At one time, Chinese had a serious "keyboard problem", but it's been largely solved by keyboards like Wubizixing ( http://en.wikipedia.org/wiki/Wubizixing [wikipedia.org] ) and Wubihua. At the simple end, Wubihua assigns 5 keys to the most fundamental strokes used to write Chinese: horizontal, vertical, left-falling, right-falling/dot, and hooked/complex. You press the keys corresponding to at least the first 4 strokes, then press the key corresponding to the last, and it presents you with a list of plausible characters that match. The more keys you press, the smaller the list gets, until you're left with either an unambiguous match or you've entered all the strokes.

Other methods, like Wubizixing, go a step further, and assign keys to the radicals themselves (if you think of characters as being like molecules, radicals are atoms, and strokes are quarks; in English terms, characters are words or stems, radicals are letters, and strokes are the way you'd write those letters... like "vertical, vertical, horizontal" for "uppercase H"). Somebody who's good at typing on a Wubizixing keyboard with the key-cadence of somebody who types English at ~100wpm can achieve an equivalent word-rate of about 120-150wpm (because Wubizixing makes more efficient use of the keys on the keyboard, and requires fewer keystrokes per communicated-word than English QWERTY).

The irony is that most people in China are amazed when they first encounter a Westerner who can type on a Wubi keyboard (-hua OR -zixing), because they think they're "too hard" to use. The reality is that stroke-based input is REALLY the only way somebody who doesn't know how to speak Chinese CAN enter characters on a keyboard. There's definitely room for algorithm-improvement in a "westerner-friendly" stroke-based input method, but I can guarantee that whatever we end up with ~10 years from now, it's going to look more like Wubi than anything else. It'll just be more forgiving of someone who enters "zhong" (level 'o' tone) as "vertical, horizontal, vertical, horizontal, vertical" (or some other permutation) instead of "vertical, hook, horizontal, vertical" (just to give one example).

As for "too hard", Wubizixing really isn't any harder for someone in China to master than QWERTY is for someone in the US. For geeks who type all day, every day, nonstop, it's a skill that pays HUGE personal dividends. For people who think computers in general are "hard to use", it doesn't really matter whether they're American or Chinese... they'll dick around with two-finger hunt & peck or Pinyin input, and endlessly predict the death of keyboards in favor of speech recognition. The rest of us, American and Chinese, will laugh at them and keep typing 120-150wpm while they struggle to send email and text messages with amusing autocorrect errors.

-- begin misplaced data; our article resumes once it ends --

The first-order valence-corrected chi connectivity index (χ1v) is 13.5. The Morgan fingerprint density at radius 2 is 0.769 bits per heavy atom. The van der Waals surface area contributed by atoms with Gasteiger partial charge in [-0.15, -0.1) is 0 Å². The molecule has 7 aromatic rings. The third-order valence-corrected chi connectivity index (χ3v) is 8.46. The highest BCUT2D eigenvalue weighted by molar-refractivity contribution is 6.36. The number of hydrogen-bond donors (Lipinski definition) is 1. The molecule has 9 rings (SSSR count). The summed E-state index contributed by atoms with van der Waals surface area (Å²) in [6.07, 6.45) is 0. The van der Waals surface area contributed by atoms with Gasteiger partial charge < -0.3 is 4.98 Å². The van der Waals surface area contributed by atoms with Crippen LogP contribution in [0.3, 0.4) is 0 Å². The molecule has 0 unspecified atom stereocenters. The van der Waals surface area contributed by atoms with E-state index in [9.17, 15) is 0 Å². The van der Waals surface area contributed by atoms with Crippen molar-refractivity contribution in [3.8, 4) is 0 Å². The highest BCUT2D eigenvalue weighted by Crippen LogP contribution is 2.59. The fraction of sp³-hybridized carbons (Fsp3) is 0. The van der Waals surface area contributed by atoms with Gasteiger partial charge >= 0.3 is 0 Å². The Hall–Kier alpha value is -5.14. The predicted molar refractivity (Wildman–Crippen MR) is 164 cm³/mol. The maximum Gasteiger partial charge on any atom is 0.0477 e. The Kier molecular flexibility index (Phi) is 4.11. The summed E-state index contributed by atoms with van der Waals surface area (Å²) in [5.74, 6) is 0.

Keyboard method for typing Chinese characters.

Folksonomies: todo chinese characters chinese typing

stroke-based input (0.936104 (negative:-0.147646)), keyboard (0.907636 (positive:0.036476)), amusing autocorrect errors (0.890695 (negative:-0.476703)), HUGE personal dividends (0.877278 (positive:0.725043)), stroke-based input method (0.870500 (positive:0.342518)), strokes (0.844076 (negative:-0.275723)), keys (0.825222 (positive:0.211984)), keyboard problem (0.783198 (negative:-0.268322)), fundamental strokes (0.778015 (neutral:0.000000)), Keyboard method (0.772941 (positive:0.455322)), Wubi keyboard (0.771866 (positive:0.289700)), assign keys (0.736418 (negative:-0.304576)), Wubizixing keyboard (0.725221 (neutral:0.000000)), characters (0.723281 (negative:-0.032736)), key corresponding (0.702117 (neutral:0.000000)), unambiguous match (0.700332 (neutral:0.000000)), Chinese characters (0.697698 (positive:0.455322)), fewer keystrokes (0.697402 (neutral:0.000000)), plausible characters (0.695615 (positive:0.459532)), simple end (0.691461 (neutral:0.000000)), equivalent word-rate (0.686445 (neutral:0.000000)), QWERTY). (0.685816 (neutral:0.000000)), Pinyin input (0.677254 (neutral:0.000000)), English terms (0.674527 (neutral:0.000000)), speech recognition (0.666588 (negative:-0.378759)), text messages (0.662991 (negative:-0.476703)), two-finger hunt (0.661455 (neutral:0.000000)), somebody (0.611968 (negative:-0.490163)), radicals (0.590696 (negative:-0.240892)), keyboards (0.529693 (negative:-0.378759))

Wubizixing:Person (0.766400 (negative:-0.060905)), China:Country (0.449772 (negative:-0.167122))

Chinese input methods for computers (0.983116): dbpedia | freebase
Chinese language (0.481440): dbpedia | freebase | opencyc | yago
Wubi method (0.425706): website | dbpedia | freebase
Keyboard layout (0.418947): website | dbpedia | freebase | yago
Wubihua method (0.412506): dbpedia | freebase
Chinese character (0.406475): website | dbpedia | opencyc | yago
Pinyin (0.397678): dbpedia | freebase | yago
China (0.379895): geo | dbpedia | ciaFactbook | freebase

 400 Million Chinese Cannot Speak Mandarin
Electronic/World Wide Web>Message Posted to Online Forum/Discussion Group:  Miamicanes, (09/08/2013), 400 Million Chinese Cannot Speak Mandarin, Retrieved on 2013-09-09
  • Source Material [politics.slashdot.org]
  • Folksonomies: chinese